Keeping the Human in Human Resources: 3 Employee Retention Strategies for 2023

Keeping the Human in Human Resources: 3 Employee Retention Strategies for 2023

After the last three years, there’s no doubt that we could all use a deep breath. But, with economic uncertainty filling the air, we haven’t quite reached a steady state. Instead, now’s the time to reflect on all that’s been learned throughout the last few years and recalibrate your strategies to better succeed in today’s reality. In fact, this work has already begun, with new research suggesting that talent acquisition is no longer a leading priority among employers. Instead, a focus on employee retention strategies takes the lead.

According to Lattice’s 2023 State of People Strategy Report, 40% of HR professionals surveyed said that talent acquisition was a top priority in 2021. By 2022, that number had dropped to 17%, with the surveyed professionals indicating that retention would be a leading priority over talent acquisition heading into 2023. Notably, this data tracks globally, as a recent Global Talent Trends report from LinkedIn highlighted decreasing hiring rates from 2021 to 2022 across a sample of 14 countries.  

During the current economic downturn, it’s clear that employers are looking inward at how they can retain their best people. So, how can your organization foster an environment where people don’t want to leave? Consider these three tips for increasing employee retention in 2023:  

1. Establish a Strong Sense of Purpose & Belonging 

According to a study from McKinsey and Company, the relational factors that are most important to employees—such as feeling valued and a sense of belonging—are often overlooked by employers who falsely assume transactional factors (such as compensation) are most important to employees.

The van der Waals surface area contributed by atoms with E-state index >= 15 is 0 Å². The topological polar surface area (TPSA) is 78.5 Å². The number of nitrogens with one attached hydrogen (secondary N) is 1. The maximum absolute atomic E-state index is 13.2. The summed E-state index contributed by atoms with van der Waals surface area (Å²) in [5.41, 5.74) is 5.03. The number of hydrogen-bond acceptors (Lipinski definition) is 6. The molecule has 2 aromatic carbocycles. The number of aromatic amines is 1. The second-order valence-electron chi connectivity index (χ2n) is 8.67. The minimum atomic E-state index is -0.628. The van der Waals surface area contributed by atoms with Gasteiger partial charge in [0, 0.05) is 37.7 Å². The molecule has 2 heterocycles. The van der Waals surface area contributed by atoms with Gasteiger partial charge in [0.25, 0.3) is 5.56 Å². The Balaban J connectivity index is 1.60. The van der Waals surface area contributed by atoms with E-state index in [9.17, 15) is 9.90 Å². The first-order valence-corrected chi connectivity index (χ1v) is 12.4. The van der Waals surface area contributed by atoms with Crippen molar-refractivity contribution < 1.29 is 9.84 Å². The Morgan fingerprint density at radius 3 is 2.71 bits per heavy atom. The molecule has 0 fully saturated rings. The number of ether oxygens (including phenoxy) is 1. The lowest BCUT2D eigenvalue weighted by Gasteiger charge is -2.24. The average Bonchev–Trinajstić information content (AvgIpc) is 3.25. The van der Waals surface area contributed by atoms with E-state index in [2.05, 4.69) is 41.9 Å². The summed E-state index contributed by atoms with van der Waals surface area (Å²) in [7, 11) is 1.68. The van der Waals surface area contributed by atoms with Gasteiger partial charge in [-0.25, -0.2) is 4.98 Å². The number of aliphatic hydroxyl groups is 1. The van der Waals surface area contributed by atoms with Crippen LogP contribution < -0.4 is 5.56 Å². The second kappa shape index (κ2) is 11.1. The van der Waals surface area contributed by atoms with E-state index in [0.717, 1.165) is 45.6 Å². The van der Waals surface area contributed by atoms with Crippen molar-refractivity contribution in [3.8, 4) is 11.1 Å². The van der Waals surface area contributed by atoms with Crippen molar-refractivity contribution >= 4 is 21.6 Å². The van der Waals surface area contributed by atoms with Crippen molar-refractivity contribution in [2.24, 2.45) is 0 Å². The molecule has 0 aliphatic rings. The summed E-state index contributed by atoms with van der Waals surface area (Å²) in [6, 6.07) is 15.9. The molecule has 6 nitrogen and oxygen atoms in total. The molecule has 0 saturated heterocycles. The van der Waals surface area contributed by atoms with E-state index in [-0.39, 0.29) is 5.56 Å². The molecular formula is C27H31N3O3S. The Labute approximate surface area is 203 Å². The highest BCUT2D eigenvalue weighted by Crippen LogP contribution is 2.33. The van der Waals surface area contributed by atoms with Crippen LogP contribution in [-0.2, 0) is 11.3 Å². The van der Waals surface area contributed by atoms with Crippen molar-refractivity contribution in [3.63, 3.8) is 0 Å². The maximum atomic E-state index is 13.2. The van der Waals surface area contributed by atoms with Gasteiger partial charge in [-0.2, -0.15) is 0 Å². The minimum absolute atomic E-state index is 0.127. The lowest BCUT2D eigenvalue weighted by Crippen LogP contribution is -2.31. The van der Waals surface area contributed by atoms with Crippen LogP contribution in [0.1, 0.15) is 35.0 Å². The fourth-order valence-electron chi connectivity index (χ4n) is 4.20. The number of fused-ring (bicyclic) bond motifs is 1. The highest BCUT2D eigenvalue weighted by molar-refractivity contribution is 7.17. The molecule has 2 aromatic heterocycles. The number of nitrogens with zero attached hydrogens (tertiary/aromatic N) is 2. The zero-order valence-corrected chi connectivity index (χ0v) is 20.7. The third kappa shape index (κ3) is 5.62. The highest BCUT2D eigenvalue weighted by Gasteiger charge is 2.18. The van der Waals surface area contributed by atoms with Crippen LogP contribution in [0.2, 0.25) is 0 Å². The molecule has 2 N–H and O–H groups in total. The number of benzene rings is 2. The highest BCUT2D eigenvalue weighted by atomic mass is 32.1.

Consider these tips for establishing a sense of belonging with your employees:  

  • Train managers on how to have meaningful conversations with employees.  
  • Encourage managers to be invested in employees’ personal and professional aspirations.  
  • Make vulnerability a normal practice among leaders, managers, and contributors.  
  • Establish a strong DE&I program, complete with employee resource groups

Along the same lines, there’s no better way to foster a connection to your organization than by recognizing employees who live your purpose in practice. Whether it’s via a team email, internal newsletter or social media post; identify employees who embody your organization’s purpose. They’ll feel valued, and others will be encouraged to find ways to integrate that purpose into their daily lives, as well.  

2. Maintain Flexible Work Options

The data is clear: Losing flexible work is not an option—not if you want to have any chance of retaining your people. According to a 2022 study from ADP, 64% of the global workforce would consider looking for a new job if they were required to return to the office full-time. What’s more, the survey also found that more than half (52%) of employees were even willing to accept a pay cut if it meant maintaining flexible, hybrid work arrangements.